cillizza the point 2024 gop contenders
The top ten Republican presidential contenders in 2024
06:01 - Source: CNN
CNN  — 

For the better part of the last year, when people asked me whether I thought Donald Trump would be the Republican presidential nominee in 2024, the answer has been the same: If he runs, he will be.

A new national poll from The New York Times and Siena College released Tuesday – coupled with a few other recent developments – have made me reconsider that black-and-white answer.

In the poll, Trump led a hypothetical 2024 GOP field with 49%, followed by Florida Gov. Ron DeSantis with 25%. No other potential candidate – including Texas Sen. Ted Cruz, former Vice President Mike Pence and former UN Ambassador Nikki Haley – received double-digit support.

All told, nearly half of those who said they plan to vote in the 2024 Republican primary preferred a candidate other than Trump. (Sidebar: Joe Biden’s numbers on that question are even worse.)

And among those who voted for Trump in 2020 and had a “very” favorable opinion of each of the contenders – effectively a measure of passion from the party base – Trump (46%) and DeSantis (44%) had almost identical numbers.

As the Times wrote of the poll numbers:

“The survey suggests that Mr. Trump would not necessarily enter a primary with an insurmountable advantage over rivals like Mr. DeSantis. His share of the Republican primary electorate is less than Hillary Clinton’s among Democrats was at the outset of the 2016 race, when she was viewed as the inevitable frontrunner, but ultimately found herself embroiled in a protracted primary against Senator Bernie Sanders of Vermont.”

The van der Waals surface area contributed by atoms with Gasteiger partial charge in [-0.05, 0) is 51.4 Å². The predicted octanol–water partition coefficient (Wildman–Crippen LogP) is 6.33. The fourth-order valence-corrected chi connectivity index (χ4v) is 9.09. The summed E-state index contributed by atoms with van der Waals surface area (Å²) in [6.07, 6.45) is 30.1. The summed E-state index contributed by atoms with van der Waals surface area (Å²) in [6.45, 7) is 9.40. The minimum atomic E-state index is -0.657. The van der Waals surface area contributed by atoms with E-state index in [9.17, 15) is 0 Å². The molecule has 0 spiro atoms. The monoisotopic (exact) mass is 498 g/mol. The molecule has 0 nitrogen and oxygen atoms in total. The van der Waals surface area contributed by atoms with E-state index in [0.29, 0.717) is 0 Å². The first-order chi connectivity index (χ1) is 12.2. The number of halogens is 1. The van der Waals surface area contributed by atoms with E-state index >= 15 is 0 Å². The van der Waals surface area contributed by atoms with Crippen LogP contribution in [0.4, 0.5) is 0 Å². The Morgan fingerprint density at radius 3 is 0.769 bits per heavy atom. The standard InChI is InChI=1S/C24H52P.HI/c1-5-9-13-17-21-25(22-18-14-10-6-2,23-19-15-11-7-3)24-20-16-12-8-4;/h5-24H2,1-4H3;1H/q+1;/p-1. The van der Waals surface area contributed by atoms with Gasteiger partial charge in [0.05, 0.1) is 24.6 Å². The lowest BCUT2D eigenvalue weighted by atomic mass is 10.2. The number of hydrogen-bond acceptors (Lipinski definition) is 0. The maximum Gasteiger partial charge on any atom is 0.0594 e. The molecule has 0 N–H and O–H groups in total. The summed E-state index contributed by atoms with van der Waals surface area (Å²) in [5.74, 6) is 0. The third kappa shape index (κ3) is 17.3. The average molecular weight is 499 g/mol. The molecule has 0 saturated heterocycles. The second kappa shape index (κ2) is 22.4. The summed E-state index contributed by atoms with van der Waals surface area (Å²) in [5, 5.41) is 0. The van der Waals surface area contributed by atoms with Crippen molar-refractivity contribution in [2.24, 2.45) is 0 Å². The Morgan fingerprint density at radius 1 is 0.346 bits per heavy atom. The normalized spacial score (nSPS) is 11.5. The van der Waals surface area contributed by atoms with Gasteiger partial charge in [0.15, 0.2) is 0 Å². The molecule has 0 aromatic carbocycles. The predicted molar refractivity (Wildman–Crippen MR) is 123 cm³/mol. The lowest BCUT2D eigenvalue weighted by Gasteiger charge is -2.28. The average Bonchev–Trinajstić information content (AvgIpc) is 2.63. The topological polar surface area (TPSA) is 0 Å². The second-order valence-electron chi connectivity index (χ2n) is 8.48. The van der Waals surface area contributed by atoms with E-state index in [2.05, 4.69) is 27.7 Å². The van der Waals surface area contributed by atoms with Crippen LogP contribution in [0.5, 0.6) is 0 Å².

I totally agree.

It’s also worth considering two other things:

1. DeSantis ended May with more than $100 million in the bank for his 2022 reelection race, a stunning total for a governor running for another term. As Politico reported Tuesday, DeSantis also recently held a gathering for top donors and fellow governors he is close to – a move that has to be seen through a 2024 lens.

2. A recent poll from the University of New Hampshire showed DeSantis at 39% to Trump’s 37% in the state’s Republican primary – a virtual dead heat that marked a huge change from an October 2021 poll in which Trump led DeSantis 43% to 18%.

To be clear: If Trump runs (and there is every reason to believe he will), he is still the front-runner to be the Republican nominee.

But no longer does the race look like a walk-over for Trump.

The Point: There’s a reason that Trump is starting to get antsy about getting into the 2024 race. He sees DeSantis making up ground – and fast.